America’s Century of Regime Change from Hawaii to Iraq
Next time you’re sipping a mai tai in Waikiki, consider this: the takeover of what would become America’s 50th state was the harbinger of our current conflict in Iraq. In Cuba, Nicaragua, Guatemala, and Vietnam, America has consistently taken matters into its own hands when foreign governments aren’t in sync with our national interests (sugar in Hawaii, oil in Iran, etc.). Stephen Kinzer examines the risks and long-term consequences of these daring coups and discovers that politicians have long taken advantage of the American belief that regime change in the service of democratic values is fundamentally just. Though these conflicts have been discussed separately, Kinzer’s presentation of them as an uninterrupted chain lends credence and a startling coherence to his argument.
Holt/Times Books. 400 pages. $27.50. ISBN: 0805078614
NY Times Book Review
"It should be essential reading for any Americans who wish to understand both their country’s historical record in international affairs, and why that record has provoked anger and distrust in much of the world. Most important, it helps explain why, outside of Eastern Europe, American pronouncements about spreading democracy and freedom, as repeatedly employed by the Bush administration, are met with widespread incredulity." Anatol Lieven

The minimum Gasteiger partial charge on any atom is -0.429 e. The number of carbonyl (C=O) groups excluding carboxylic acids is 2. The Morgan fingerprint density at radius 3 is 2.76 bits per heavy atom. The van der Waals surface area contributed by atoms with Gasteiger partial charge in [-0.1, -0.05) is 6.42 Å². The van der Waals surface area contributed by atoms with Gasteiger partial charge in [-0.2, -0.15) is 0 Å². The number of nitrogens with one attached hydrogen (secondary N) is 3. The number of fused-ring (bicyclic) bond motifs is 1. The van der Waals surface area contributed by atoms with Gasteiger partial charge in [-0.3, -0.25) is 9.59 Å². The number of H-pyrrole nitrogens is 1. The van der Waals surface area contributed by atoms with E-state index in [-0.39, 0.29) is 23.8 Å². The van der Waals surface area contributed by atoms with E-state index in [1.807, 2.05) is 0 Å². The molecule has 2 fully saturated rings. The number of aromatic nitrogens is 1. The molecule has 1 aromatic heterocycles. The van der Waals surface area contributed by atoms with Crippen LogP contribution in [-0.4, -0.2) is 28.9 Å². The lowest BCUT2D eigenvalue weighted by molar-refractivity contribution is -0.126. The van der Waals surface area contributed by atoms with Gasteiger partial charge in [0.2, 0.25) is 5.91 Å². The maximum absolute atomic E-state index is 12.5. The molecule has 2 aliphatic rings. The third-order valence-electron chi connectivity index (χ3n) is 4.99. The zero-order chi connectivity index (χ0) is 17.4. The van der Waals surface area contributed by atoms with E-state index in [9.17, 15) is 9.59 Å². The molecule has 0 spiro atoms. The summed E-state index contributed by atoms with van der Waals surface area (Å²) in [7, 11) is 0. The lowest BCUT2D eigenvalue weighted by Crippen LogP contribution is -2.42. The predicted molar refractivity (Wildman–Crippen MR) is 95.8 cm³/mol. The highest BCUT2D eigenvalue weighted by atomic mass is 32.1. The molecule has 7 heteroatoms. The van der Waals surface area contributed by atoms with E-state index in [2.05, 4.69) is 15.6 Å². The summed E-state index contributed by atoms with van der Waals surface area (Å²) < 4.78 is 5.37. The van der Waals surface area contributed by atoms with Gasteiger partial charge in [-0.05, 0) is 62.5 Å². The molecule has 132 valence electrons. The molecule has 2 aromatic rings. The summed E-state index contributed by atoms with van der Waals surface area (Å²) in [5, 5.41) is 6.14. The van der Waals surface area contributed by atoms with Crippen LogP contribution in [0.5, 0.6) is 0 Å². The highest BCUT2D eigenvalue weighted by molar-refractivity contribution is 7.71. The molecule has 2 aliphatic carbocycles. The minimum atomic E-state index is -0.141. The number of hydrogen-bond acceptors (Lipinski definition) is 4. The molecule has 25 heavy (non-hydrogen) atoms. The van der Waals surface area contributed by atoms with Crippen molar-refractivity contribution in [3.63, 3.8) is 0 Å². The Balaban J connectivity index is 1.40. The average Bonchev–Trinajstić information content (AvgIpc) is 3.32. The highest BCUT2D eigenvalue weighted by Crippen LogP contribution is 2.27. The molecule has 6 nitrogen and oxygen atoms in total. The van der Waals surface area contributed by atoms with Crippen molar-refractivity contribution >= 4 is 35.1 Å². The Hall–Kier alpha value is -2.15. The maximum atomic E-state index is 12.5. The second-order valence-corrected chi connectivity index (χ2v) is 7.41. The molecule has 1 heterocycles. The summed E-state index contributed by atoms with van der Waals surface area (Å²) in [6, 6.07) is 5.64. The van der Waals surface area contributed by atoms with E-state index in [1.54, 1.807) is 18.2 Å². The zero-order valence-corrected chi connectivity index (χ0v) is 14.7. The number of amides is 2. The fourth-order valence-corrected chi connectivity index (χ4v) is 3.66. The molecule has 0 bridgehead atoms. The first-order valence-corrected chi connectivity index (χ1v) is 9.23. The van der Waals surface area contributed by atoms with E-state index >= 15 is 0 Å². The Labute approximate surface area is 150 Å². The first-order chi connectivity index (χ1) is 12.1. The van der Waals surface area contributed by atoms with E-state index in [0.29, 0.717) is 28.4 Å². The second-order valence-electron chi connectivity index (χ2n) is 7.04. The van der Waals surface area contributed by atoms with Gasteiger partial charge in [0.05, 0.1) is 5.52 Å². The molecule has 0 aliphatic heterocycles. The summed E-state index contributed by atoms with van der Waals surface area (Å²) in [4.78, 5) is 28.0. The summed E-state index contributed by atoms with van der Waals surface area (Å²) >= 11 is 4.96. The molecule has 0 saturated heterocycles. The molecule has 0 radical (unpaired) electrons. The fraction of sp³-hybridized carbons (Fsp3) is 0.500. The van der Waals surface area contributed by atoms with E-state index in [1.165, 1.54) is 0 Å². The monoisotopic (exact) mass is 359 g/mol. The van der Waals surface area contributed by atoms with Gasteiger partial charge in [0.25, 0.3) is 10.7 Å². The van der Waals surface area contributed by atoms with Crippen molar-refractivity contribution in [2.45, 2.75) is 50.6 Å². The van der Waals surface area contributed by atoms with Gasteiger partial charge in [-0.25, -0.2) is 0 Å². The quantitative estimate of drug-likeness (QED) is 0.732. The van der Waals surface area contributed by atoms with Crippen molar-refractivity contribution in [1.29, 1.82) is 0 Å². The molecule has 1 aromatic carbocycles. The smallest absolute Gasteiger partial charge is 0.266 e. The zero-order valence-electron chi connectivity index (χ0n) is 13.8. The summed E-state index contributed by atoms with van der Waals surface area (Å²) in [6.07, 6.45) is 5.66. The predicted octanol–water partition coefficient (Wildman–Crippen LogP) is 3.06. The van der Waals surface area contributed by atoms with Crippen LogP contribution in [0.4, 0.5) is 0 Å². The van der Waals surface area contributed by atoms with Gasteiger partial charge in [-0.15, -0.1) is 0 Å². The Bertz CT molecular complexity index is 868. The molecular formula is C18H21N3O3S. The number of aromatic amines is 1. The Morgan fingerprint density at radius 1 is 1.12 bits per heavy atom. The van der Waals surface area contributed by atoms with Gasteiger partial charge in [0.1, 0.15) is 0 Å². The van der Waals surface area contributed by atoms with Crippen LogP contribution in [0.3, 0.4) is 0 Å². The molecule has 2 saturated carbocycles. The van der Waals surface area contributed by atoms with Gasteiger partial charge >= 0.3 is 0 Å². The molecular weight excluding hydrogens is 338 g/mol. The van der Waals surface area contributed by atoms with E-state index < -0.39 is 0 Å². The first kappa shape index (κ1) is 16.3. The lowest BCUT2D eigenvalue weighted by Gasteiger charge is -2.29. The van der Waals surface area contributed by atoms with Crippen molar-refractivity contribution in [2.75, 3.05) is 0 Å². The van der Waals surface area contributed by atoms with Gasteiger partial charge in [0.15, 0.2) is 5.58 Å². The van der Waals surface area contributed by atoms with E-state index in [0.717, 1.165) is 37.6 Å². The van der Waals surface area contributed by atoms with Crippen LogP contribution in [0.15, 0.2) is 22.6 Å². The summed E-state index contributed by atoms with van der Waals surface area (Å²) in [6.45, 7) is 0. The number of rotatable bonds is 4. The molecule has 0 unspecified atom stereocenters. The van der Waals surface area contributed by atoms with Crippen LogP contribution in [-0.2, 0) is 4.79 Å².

San Francisco Chronicle
"Kinzer recounts this century of overthrow with the swift pen of a newsman. … [H]e also provides a sharp critique of how the American press was often complicit in regime change." Kelly McEvers
Los Angeles Times
"Kinzer’s conclusion is inescapable: Various presidents from McKinley to Kennedy and George W. Bush have misled the American people about the real reasons for wars to topple foreign governments. … Kinzer ends with a series of tantalizing ‘what-ifs.’" Jon Wiener
San Antonio Exp-News
"This fine synthesis has the added virtue of good timing. The lightning-swift invasion of Iraq and the subsequent slog through a bloody insurrection—dispiriting because it was so predictable—haunts this book as yet another lesson unlearned about how much like our former colonial masters we have become." Char Miller
"Kinzer asks at each juncture whether a different cast of characters—in the White House, at the CIA or on the ground—would have acted more cautiously. He concludes that although the particular instincts or politics of this or that American president often helped shape U.S. behavior abroad, a reckless imperial impulse is simply part of America’s DNA." Julia E. Sweig
Former New York Times correspondent Stephen Kinzer has produced a book on foreign policy that can sit comfortably beside "edgy fiction, juicy memoirs or newsy exposes" (San Francisco Chronicle). His wide range of inquiry opens him up for some nitpicking: too much focus on American policy without considering the corresponding foreign policy; a tendency towards caricature; and entries on Iraq and Afghanistan that yield little new insight. But if reviewers feel that Kinzer’s thesis isn’t blindingly original—he has covered some of this material in his previous books All the Shah’s Men and Bitter Fruit—they concur that his amalgamation of the materials is unparalleled and, more important, a thrill to read.